“Female genital mutilation… is a deeply rooted traditional practice. However it is a form of violence against girls and women that has serious physical and psychological consequences.”WHO/UNICEF/UNFPA (1997)
What is FGM?
The World Health Organisation (WHO) and the United Nations Children’s Fund (UNICEF) define female genital mutilation as all procedures involving partial or total removal of the external female genitalia or other injury to the female genital organs for non-medical reasons.
Why Does It Happen?
Tradition is often described as the most important factor in the continuation of the practice (23, 24). It is an ingrained part of certain societies which has been passed through generations and is done without question.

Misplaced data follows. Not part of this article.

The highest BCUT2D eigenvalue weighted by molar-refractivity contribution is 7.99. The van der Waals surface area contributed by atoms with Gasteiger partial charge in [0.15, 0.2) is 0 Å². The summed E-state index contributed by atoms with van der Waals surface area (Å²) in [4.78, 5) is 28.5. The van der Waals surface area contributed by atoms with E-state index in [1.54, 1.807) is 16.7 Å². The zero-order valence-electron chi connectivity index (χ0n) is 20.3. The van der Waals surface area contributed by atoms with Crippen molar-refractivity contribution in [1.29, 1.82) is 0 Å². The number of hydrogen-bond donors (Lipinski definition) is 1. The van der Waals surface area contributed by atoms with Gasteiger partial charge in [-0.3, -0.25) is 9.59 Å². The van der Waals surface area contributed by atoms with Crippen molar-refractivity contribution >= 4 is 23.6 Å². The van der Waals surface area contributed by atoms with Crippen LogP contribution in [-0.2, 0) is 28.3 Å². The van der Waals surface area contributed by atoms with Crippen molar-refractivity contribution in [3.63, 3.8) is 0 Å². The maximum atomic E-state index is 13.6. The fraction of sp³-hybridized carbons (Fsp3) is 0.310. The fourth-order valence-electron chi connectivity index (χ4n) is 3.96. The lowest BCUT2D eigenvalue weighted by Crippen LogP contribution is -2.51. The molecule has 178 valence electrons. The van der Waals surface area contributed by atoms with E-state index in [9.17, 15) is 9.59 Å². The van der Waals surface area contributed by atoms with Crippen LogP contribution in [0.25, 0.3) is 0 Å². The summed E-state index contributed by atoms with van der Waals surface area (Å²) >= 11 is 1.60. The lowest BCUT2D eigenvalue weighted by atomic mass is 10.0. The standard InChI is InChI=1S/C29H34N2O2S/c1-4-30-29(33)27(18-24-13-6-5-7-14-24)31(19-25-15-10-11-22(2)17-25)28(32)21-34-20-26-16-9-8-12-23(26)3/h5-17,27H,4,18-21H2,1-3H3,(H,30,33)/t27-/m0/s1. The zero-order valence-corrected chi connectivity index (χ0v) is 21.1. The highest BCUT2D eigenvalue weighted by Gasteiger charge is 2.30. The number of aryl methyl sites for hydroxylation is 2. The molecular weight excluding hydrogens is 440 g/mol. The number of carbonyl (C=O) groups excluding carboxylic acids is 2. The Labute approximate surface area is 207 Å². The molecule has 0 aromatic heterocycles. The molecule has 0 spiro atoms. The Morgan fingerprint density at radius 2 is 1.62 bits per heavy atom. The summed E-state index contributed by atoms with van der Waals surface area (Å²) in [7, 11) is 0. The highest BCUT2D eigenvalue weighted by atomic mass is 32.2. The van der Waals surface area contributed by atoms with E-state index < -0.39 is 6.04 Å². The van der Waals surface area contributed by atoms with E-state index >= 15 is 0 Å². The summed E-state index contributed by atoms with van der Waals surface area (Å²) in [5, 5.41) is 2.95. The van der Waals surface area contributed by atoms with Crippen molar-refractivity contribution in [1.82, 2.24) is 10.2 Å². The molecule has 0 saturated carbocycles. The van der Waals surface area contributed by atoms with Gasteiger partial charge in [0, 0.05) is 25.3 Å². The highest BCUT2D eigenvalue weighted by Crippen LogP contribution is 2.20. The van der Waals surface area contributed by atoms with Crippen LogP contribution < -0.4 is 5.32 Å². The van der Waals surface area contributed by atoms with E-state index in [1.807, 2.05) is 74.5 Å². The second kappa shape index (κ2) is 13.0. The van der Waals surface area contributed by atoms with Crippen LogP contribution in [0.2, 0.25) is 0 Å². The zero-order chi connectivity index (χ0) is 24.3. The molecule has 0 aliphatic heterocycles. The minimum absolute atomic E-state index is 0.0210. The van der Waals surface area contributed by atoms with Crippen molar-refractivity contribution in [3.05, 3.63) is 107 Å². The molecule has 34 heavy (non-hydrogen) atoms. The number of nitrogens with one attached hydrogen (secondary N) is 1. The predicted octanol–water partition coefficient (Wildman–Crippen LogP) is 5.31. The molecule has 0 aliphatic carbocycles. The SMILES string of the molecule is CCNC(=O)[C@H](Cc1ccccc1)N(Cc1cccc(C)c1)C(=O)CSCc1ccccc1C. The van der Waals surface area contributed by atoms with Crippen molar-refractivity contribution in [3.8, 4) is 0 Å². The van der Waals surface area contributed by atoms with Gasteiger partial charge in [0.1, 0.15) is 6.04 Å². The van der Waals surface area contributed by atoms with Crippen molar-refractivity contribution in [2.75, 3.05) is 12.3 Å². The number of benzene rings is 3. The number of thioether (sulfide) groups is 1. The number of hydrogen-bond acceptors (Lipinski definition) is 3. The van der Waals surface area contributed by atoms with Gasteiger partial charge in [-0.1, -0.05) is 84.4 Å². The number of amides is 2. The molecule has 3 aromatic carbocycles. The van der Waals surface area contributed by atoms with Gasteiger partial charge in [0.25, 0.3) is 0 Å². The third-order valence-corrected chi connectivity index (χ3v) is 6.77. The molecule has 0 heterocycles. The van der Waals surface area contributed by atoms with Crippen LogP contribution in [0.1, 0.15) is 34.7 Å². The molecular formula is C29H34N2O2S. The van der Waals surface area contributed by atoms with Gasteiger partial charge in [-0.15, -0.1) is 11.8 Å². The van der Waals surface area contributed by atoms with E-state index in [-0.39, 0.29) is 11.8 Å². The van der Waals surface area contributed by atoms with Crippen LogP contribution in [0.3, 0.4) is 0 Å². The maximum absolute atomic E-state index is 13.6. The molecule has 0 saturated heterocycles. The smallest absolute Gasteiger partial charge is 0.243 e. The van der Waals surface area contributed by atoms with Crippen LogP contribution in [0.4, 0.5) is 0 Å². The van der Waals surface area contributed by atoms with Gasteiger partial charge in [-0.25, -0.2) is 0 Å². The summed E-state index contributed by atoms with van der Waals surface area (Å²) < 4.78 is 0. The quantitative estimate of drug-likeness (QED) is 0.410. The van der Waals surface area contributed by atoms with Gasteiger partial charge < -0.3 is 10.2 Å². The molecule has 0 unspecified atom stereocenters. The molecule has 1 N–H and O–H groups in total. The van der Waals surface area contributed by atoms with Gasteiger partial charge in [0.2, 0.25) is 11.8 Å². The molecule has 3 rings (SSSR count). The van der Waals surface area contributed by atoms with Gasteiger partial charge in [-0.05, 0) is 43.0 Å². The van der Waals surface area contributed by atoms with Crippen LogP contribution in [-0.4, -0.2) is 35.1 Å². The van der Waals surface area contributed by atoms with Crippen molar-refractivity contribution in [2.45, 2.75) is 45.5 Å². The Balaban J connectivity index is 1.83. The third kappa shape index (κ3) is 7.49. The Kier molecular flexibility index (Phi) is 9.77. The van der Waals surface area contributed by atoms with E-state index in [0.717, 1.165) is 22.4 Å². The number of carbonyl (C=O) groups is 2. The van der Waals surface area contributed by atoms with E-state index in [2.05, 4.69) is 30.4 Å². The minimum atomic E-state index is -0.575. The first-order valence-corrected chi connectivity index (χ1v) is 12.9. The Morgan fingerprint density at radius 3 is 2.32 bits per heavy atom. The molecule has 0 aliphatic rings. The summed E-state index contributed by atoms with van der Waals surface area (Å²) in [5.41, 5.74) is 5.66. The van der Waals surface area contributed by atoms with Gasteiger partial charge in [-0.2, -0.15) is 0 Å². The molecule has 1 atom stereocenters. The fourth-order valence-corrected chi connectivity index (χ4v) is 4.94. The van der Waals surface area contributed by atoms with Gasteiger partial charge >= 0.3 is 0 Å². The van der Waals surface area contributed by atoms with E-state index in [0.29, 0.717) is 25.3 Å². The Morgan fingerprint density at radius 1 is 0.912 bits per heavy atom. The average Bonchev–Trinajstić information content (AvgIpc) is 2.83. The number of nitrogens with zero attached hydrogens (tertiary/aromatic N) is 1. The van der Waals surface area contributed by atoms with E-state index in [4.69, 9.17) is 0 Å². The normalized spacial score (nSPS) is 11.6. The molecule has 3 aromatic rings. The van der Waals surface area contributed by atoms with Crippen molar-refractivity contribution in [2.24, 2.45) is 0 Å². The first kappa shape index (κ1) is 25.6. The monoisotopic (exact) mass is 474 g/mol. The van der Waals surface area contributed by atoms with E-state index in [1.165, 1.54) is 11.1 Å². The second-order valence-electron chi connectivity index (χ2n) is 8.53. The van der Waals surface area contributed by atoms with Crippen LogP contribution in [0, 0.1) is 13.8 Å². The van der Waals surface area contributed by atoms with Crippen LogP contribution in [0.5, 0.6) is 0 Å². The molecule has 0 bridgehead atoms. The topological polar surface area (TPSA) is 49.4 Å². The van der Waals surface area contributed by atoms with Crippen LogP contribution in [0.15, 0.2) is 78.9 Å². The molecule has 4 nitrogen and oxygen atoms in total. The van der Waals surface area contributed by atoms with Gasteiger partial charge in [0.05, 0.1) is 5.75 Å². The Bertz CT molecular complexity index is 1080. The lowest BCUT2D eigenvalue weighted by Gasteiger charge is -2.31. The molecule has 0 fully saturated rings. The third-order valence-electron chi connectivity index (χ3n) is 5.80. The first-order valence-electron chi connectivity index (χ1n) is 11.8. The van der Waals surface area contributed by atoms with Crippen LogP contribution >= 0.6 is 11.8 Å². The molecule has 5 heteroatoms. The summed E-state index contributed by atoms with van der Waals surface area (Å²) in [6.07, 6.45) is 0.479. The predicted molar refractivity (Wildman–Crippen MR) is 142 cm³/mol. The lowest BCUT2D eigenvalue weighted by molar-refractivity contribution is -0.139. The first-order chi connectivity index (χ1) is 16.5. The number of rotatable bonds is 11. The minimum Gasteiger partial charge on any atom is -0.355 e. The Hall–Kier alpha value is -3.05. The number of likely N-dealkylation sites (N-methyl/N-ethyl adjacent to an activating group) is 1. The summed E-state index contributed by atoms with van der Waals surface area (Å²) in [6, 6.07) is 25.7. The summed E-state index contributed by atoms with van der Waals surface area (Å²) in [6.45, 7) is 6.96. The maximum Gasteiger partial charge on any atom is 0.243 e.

What Can We Do?
FGM is linked to many adverse health outcomes with varying degrees of severity. Nurses and midwives have a duty of care to girls and women who have already undergone FGM, or are perceived to be at risk in the future